• Code-mandated requirements for inspections first appeared in the Uniform Building Code in 1927, and their original intent is still recognizable in our current codes: inspections by a building official are required at specific points in the construction process. In this course, we will examine an alternative to the periodic inspection process, the full-time inspector of record (IOR). We’ll review the historical context and qualifications of the IOR, when a project may benefit from an IOR, and the impact of using an IOR on life safety and property damage.

     This course is part of one or more "Course Collections". Click here to view the details...

  • Energy creation, distribution, and consumption is in a period of transition. Understanding this transition and its benefits is critical to sustainable community energy planning (SCEP). This course reviews the transition forces, describes the systems that are emerging, illustrates them with international and national examples, details the steps required for SCEP and provides a comprehensive overview of the many renewable energy options now viable for community energy systems.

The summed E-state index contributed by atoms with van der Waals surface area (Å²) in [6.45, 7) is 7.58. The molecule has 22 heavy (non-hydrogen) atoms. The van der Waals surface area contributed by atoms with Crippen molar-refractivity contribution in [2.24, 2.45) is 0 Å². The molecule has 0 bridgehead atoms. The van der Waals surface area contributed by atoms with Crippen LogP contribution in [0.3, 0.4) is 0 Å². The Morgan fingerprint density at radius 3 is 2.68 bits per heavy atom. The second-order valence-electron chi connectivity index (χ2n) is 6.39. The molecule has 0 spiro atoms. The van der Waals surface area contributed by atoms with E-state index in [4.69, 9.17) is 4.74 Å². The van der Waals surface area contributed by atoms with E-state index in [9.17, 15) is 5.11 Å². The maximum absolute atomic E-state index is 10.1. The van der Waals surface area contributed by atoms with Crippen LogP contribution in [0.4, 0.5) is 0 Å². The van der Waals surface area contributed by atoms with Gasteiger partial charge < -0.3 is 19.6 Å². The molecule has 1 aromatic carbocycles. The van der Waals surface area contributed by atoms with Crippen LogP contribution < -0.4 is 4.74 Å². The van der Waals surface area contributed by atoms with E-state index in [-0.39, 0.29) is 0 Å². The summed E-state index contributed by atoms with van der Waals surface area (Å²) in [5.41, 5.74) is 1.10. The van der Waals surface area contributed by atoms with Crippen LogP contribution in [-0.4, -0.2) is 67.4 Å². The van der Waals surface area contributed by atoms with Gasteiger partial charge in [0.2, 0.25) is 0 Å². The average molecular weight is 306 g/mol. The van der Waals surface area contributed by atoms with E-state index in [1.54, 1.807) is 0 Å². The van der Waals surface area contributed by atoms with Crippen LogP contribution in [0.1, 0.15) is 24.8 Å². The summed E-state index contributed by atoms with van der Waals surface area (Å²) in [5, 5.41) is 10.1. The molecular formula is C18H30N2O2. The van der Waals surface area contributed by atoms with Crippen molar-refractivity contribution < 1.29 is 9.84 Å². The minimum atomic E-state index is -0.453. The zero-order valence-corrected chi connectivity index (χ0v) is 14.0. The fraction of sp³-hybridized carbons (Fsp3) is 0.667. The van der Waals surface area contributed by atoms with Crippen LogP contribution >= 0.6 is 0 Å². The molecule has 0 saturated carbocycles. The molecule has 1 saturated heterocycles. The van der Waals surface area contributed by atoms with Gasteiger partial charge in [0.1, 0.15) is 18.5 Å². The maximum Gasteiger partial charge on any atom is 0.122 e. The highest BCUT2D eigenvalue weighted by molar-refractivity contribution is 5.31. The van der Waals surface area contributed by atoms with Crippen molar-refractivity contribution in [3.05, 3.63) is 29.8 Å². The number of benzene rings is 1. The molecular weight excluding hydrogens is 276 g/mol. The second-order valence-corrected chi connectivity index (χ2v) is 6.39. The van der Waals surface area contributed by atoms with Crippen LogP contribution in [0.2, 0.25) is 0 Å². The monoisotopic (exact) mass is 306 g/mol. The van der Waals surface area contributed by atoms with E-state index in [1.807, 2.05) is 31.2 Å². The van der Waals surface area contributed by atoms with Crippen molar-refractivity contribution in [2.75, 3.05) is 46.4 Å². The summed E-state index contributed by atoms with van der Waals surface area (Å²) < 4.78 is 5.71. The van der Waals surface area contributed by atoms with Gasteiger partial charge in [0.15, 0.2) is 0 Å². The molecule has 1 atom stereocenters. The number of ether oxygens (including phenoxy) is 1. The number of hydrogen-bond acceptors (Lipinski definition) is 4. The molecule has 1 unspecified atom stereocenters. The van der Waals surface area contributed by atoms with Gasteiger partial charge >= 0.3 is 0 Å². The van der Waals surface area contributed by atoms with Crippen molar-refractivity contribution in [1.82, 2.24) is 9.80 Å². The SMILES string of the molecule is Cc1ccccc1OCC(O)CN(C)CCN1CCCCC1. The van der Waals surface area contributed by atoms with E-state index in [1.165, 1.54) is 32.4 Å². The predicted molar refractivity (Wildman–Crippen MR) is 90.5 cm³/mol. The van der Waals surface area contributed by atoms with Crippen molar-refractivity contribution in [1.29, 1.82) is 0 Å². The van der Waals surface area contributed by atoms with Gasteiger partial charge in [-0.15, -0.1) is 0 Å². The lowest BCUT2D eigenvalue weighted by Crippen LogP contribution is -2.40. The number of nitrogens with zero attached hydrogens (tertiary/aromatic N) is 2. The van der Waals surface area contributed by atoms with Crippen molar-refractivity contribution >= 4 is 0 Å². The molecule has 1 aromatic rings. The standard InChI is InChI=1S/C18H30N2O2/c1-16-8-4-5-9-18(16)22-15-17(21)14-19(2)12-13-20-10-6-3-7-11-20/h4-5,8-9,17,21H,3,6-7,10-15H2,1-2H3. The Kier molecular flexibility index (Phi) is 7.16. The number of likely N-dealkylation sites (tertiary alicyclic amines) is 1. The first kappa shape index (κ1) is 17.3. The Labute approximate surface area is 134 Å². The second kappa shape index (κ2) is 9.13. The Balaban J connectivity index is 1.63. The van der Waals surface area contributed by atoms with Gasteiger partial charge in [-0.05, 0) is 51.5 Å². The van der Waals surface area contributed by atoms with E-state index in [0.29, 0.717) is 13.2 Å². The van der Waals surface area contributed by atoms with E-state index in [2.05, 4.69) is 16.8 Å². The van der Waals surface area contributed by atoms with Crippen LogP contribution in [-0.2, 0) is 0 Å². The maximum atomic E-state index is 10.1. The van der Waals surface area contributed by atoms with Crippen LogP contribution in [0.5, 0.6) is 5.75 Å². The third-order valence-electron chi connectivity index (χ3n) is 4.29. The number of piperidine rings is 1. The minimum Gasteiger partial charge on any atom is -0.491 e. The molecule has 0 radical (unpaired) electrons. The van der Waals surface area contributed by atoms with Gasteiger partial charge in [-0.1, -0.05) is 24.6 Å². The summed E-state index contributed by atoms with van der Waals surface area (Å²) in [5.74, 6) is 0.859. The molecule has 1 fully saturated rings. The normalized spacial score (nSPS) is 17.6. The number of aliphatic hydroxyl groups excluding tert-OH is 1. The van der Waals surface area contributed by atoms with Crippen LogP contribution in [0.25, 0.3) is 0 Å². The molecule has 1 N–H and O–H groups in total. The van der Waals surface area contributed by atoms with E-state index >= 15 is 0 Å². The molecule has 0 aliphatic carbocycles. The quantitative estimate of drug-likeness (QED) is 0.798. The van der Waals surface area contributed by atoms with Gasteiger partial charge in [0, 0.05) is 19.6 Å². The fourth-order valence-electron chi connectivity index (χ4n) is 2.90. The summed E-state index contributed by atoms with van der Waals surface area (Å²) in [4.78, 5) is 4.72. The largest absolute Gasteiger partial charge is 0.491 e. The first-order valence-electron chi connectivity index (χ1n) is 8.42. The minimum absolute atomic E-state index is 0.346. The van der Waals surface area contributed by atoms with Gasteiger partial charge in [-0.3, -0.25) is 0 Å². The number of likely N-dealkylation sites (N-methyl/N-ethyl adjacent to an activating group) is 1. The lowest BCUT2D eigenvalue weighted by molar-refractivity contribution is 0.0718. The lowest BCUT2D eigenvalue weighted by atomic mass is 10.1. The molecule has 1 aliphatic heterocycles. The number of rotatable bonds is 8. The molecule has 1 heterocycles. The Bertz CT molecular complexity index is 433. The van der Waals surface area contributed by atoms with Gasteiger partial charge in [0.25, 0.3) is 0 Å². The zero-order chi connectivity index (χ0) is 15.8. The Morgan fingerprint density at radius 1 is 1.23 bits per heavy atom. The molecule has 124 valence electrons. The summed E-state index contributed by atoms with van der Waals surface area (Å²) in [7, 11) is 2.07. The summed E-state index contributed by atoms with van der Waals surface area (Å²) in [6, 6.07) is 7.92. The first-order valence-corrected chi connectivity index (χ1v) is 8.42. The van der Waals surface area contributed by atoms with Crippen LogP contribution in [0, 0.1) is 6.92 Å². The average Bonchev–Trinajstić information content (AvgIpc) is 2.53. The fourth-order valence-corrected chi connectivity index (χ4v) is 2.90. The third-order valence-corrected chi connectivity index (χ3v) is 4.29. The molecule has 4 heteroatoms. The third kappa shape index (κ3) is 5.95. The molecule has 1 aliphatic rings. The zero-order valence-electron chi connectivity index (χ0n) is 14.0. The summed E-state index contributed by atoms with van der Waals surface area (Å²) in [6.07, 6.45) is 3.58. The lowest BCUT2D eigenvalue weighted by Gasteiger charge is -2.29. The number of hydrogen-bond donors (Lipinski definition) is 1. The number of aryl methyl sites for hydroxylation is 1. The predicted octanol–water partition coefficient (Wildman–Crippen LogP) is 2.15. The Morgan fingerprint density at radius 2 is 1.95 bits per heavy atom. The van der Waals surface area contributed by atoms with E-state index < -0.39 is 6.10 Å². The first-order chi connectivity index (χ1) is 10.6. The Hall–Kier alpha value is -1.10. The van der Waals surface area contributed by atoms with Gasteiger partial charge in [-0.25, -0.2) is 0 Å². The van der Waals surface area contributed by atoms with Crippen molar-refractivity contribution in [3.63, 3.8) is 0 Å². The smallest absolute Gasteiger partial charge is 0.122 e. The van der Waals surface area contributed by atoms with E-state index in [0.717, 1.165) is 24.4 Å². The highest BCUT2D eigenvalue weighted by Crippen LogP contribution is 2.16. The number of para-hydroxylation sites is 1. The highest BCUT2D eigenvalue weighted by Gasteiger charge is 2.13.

This course is part of one or more "Course Collections". Click here to view the details...

  • The tools, techniques, and approaches to sustainable community planning (SCP) have evolved substantially in the last few decades, turning it from an abstract notion into a most comprehensive and beneficial planning approach. Part 1 of this two-part course examines the basic principles that these tools and approaches are based on, the local and global issues that they must address to be effective, and the nature and structure of the tools themselves. The review includes numerous links to the sources of these tools.

     This course is part of one or more "Course Collections". Click here to view the details...